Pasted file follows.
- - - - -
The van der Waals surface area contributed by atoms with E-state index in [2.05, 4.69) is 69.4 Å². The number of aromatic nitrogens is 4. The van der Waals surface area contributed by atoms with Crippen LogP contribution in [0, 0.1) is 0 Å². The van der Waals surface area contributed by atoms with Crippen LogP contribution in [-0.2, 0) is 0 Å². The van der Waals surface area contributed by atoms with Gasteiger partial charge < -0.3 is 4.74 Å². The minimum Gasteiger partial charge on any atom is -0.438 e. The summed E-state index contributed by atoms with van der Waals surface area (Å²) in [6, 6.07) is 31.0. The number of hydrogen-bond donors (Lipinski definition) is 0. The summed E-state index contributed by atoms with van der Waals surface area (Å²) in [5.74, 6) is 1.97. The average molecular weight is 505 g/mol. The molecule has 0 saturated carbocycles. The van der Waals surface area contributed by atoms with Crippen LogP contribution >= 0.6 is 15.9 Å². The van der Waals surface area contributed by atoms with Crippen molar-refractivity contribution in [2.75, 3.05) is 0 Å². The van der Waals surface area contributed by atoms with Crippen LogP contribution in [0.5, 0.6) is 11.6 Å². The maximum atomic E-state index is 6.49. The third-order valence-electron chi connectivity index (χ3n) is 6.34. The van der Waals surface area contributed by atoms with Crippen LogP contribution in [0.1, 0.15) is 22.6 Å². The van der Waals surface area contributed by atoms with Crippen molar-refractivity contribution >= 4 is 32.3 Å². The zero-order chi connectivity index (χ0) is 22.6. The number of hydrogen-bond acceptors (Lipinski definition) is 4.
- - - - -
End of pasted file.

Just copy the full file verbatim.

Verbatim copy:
The van der Waals surface area contributed by atoms with E-state index in [2.05, 4.69) is 69.4 Å². The number of aromatic nitrogens is 4. The van der Waals surface area contributed by atoms with Crippen LogP contribution in [0, 0.1) is 0 Å². The van der Waals surface area contributed by atoms with Crippen LogP contribution in [-0.2, 0) is 0 Å². The van der Waals surface area contributed by atoms with Gasteiger partial charge < -0.3 is 4.74 Å². The minimum Gasteiger partial charge on any atom is -0.438 e. The summed E-state index contributed by atoms with van der Waals surface area (Å²) in [6, 6.07) is 31.0. The number of hydrogen-bond donors (Lipinski definition) is 0. The summed E-state index contributed by atoms with van der Waals surface area (Å²) in [5.74, 6) is 1.97. The average molecular weight is 505 g/mol. The molecule has 0 saturated carbocycles. The van der Waals surface area contributed by atoms with Crippen LogP contribution >= 0.6 is 15.9 Å². The van der Waals surface area contributed by atoms with Crippen molar-refractivity contribution in [2.75, 3.05) is 0 Å². The van der Waals surface area contributed by atoms with Crippen LogP contribution in [0.5, 0.6) is 11.6 Å². The maximum atomic E-state index is 6.49. The third-order valence-electron chi connectivity index (χ3n) is 6.34. The van der Waals surface area contributed by atoms with Crippen LogP contribution in [0.1, 0.15) is 22.6 Å². The van der Waals surface area contributed by atoms with Crippen molar-refractivity contribution >= 4 is 32.3 Å². The zero-order chi connectivity index (χ0) is 22.6. The number of hydrogen-bond acceptors (Lipinski definition) is 4.